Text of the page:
The Fresh Loaf

News & Information for Amateur Bakers and Artisan Bread Enthusiasts

Wax and the kneading bowl

  • Pin It
micki's picture
micki

Wax and the kneading bowl

I need info on carnauba wax to apply to a kneading bowl.  I'm not asking any questions except what store to head to and a specific product name? 

Still keeping my head lowered since I found out about mineral oil but since I haven't heard back from anyone (and you guys have a great sense of humor), I figure no one has heard my tale ( . . . or you're thinking about a total ditz!).  I'm still stumbling through the threads.  Don't know how finding that old kneading bowl and the discussion ended up under "Images".

This baby was extremely thirsty for the oil but about ready for the final coat.  I remember hearing about carnauba wax for cars but I also know it is used for makeup and in the kitchen.  HELP!!  Mic

PMcCool's picture
PMcCool

Micki,

Unless you are looking for a very high-gloss finish, which is what the carnauba wax will give you, I'd stick to the mineral oil.

I just "renewed" a maple cutting board this morning that had been salvaged from a commercial kitchen.  It's been sanded and steel wooled, then washed with bleach and soap, and is presently air drying.  Tomorrow I will apply a couple of coats of mineral oil.  Which reminds me, I need to oil a couple of other cutting boards and my knife handles, too, while I'm at it.

Paul

micki's picture
micki

Paul, thanks much.  Didn't realize I could just proceed without having a wax finish.  Makes sense.

Darn you, this is the weekend and I'm supposed to be lazy.  I've got a set of Chicago handles that could really use some oil.  Micki

dmsnyder's picture
dmsnyder

Hi, Micki.

I'm going to take you at your word and not try to convince you that you really want mineral oil.

Besides its use in car wax, canauba wax is also used to polish briar pipes. If there is a good smoke shop near you (one that sells fine pipes and pipe tobacco), you might ask them to sell you a bit, if they keep it around.

Here is a source Google found for a product made for wood polishing:

http://www.realmilkpaint.com/carnauba.html

Here's a source or Carnauba wax for briar pipes:

http://www.jhlowe.com/finishing.htm


David

micki's picture
micki

David, thanks for your help.  Got the word on mineral oil and carnauba wax from 'emh'.  It's "six of one and half a dozen of another" as to how folks view this stuff.  I'd seen that carnauba was used on pipes.  Just hadn't finished the thought process to check with a tobacco shop.  Micki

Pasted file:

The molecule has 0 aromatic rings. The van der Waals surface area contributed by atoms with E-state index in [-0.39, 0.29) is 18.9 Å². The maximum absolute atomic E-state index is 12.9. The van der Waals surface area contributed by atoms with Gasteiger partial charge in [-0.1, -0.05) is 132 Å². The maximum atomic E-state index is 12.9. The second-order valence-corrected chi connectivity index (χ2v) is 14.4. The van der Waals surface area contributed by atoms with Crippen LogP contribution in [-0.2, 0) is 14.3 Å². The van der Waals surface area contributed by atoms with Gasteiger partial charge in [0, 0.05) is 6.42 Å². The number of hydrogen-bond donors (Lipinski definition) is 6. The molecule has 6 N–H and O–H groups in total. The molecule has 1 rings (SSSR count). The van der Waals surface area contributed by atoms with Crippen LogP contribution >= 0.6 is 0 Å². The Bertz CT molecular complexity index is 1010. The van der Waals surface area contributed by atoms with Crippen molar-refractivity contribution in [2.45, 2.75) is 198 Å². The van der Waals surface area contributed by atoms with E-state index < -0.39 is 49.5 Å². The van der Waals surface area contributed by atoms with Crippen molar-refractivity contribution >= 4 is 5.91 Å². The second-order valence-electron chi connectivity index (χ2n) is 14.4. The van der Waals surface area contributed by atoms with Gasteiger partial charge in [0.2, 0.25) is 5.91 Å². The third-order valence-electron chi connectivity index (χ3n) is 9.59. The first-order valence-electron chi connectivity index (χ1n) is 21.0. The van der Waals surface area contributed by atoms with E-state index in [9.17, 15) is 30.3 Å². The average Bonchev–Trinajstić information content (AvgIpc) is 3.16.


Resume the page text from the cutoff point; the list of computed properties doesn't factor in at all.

Mini Oven's picture
Mini Oven

Please buy only food grade. Heated and lightly coated on salt for pretzels is one example. I don't know where you would find it. Might require melting, brushing, and some extra equipment, be prepared.

Food grade mineral oil can be used for a myriad of things as you found out. It doesn't take much (that's why the raised eyebrows) and when I need a lot of unscented natural oil wipes, I take a box of unscented tissues and pour a few tablespoons of mineral oil on them (in a proper container of course) and give them a day to soak it up. Then use them on behinds, wooden furniture, cutting boards, knives, paneling, oil painted fingers, or sap from the pine tree. Nothing cleans an oiled surface better than oil. After cleaning and allowing the rubbed on oil to soak in buff with a clean dry cloth to remove excess. This is not a hurried process the first time. Allow the wood to just take its time. No other topping or finishing surface needed.

Another reason to go with just oil is that wax when added over the oiled surface, may not bond well to the bowl and only flake off sooner. Oil sinks into the 3D cell structure of the wood filling and in hollows preserving it. If one were to put just a drop of oil onto dry wood and watch it, over time one sees it change as it absorbs and runs with the grain. Where there was a drop, there is now a long line with the width of the drop. A little goes a long way.

On another subject: Everytime I post a picture, one picture always ends up in "images." If I erase it, I erase also the photo in my posting. Lovely bowl you have there. Got another picture now that it's cleaned up?

Mini O

micki's picture
micki

Thank you also for your help.  The pic you saw was from Hullaf and she does have a beautiful bowl.  I haven't got mine posted yet.  Do have the before and after looks.  I'm thrilled with the appearance.  Now 'knead' to find out how it works.  We're not sure if it ever was used for making bread.